Working Paper

The Effects of Climate on Leisure Demand: Evidence from North America

Dec 5, 2017 | Nathan W. Chan, Casey J. Wichman

Summary

We use data on millions of bike-share trips to show how climate change will affect outdoor recreation. By midcentury, recreation will increase due to fewer cold days each year.

Key Findings

  • Across North America, recreational cyclists dislike cold temperatures much more than they dislike hot temperatures.
  • By 2060, climate change will reduce the number of cold days each year, inducing greater demand for recreation.
  • Using nationally representative time-use data, we estimate annual economic gains of $20.7 billion for climate-induced recreation by 2060.
  • Regions in the Northeast, Midwest, and West Coast stand to gain the most.

Abstract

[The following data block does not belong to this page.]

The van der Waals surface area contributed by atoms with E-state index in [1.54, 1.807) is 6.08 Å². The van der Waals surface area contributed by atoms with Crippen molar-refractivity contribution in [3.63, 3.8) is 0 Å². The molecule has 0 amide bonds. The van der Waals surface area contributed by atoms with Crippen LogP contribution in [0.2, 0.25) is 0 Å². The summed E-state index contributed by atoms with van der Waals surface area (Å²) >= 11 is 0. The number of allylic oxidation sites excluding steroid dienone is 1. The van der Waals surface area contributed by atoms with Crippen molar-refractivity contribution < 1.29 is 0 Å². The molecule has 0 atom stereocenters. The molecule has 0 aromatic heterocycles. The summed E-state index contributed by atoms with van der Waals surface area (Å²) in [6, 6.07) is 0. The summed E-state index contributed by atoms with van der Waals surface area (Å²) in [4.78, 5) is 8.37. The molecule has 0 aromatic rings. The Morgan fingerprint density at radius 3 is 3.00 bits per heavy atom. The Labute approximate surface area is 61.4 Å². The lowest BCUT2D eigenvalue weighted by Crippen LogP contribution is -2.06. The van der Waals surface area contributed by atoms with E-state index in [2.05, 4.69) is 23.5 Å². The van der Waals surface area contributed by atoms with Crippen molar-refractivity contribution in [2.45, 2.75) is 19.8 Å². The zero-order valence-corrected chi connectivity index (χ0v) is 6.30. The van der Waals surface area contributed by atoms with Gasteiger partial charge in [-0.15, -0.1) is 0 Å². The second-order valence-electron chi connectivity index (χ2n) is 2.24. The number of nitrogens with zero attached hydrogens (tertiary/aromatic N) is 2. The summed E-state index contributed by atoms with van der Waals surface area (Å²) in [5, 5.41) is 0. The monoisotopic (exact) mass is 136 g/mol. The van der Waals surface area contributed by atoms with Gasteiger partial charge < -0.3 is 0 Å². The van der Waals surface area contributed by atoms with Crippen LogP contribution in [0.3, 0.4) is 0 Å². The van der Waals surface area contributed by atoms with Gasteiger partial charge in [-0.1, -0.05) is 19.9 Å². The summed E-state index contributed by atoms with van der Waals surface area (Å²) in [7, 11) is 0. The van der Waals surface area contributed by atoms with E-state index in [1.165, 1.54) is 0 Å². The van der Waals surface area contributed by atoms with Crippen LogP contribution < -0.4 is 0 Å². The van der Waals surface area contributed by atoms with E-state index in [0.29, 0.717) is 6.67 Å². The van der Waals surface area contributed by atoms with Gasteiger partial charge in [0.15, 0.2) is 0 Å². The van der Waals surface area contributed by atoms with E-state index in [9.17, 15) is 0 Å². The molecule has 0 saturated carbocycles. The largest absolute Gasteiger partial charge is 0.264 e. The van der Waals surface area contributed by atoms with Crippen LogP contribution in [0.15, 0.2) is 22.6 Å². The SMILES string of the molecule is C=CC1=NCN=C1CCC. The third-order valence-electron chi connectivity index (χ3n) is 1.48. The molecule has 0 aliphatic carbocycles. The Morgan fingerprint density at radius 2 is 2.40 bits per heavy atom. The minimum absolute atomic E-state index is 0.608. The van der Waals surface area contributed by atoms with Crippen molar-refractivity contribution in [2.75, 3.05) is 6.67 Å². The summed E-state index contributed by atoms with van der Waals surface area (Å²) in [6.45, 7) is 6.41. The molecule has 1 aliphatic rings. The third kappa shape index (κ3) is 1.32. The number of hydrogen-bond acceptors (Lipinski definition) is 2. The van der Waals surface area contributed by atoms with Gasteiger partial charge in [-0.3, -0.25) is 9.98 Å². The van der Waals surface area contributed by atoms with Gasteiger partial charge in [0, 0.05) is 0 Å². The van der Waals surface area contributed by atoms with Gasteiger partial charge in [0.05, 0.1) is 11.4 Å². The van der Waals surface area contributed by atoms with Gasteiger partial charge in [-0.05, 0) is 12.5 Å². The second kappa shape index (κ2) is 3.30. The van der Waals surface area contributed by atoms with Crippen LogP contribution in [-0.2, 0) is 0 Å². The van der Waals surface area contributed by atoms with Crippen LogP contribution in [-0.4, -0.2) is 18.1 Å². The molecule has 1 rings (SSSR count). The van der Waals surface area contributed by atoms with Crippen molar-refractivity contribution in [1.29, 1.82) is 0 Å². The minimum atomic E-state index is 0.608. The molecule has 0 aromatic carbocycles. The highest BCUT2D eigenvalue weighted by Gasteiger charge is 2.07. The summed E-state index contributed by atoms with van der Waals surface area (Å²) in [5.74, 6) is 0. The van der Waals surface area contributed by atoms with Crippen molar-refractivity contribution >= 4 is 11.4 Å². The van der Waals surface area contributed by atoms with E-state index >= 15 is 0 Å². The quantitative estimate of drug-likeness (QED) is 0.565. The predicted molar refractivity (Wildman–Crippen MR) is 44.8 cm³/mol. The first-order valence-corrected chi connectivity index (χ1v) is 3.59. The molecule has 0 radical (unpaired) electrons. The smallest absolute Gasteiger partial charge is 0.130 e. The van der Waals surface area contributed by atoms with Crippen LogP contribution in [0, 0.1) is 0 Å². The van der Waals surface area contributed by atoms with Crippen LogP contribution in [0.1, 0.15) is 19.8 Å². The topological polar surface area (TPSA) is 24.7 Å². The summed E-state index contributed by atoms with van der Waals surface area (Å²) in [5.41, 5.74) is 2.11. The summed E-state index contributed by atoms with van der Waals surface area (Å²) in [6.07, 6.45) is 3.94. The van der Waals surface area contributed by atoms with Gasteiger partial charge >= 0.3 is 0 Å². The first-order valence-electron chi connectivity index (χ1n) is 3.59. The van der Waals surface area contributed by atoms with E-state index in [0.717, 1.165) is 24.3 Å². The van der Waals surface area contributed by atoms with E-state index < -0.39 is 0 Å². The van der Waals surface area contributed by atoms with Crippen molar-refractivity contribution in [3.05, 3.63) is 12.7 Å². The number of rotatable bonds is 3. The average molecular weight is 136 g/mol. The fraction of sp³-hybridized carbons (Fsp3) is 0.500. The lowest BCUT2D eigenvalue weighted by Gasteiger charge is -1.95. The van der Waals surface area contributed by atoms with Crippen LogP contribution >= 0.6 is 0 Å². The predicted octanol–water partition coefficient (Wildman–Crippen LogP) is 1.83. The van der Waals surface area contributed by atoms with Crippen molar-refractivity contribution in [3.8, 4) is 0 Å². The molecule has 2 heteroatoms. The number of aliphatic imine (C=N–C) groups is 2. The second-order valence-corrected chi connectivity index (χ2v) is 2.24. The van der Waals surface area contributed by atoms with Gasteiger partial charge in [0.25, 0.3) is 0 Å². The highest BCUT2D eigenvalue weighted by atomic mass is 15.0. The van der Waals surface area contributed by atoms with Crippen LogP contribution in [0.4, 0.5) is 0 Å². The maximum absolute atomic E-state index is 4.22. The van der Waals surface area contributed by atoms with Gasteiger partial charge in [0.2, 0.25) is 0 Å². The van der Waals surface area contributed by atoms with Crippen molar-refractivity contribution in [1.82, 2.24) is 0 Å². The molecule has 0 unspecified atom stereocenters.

Our understanding of how climate change will affect economic productivity is growing, but we have comparatively little knowledge of climate impacts on nonmarket activities. Here, we investigate the effect of weather on leisure demand. Using a data set of 27 million recreational bicycle trips within 16 North American cities, we estimate the response of outdoor recreation to daily weather fluctuations. These estimates are combined with time-use survey data and climate projections to predict likely impacts of climate change. By midcentury, we calculate annual consumer surplus gains from climate-induced recreation to be $20.7 billion.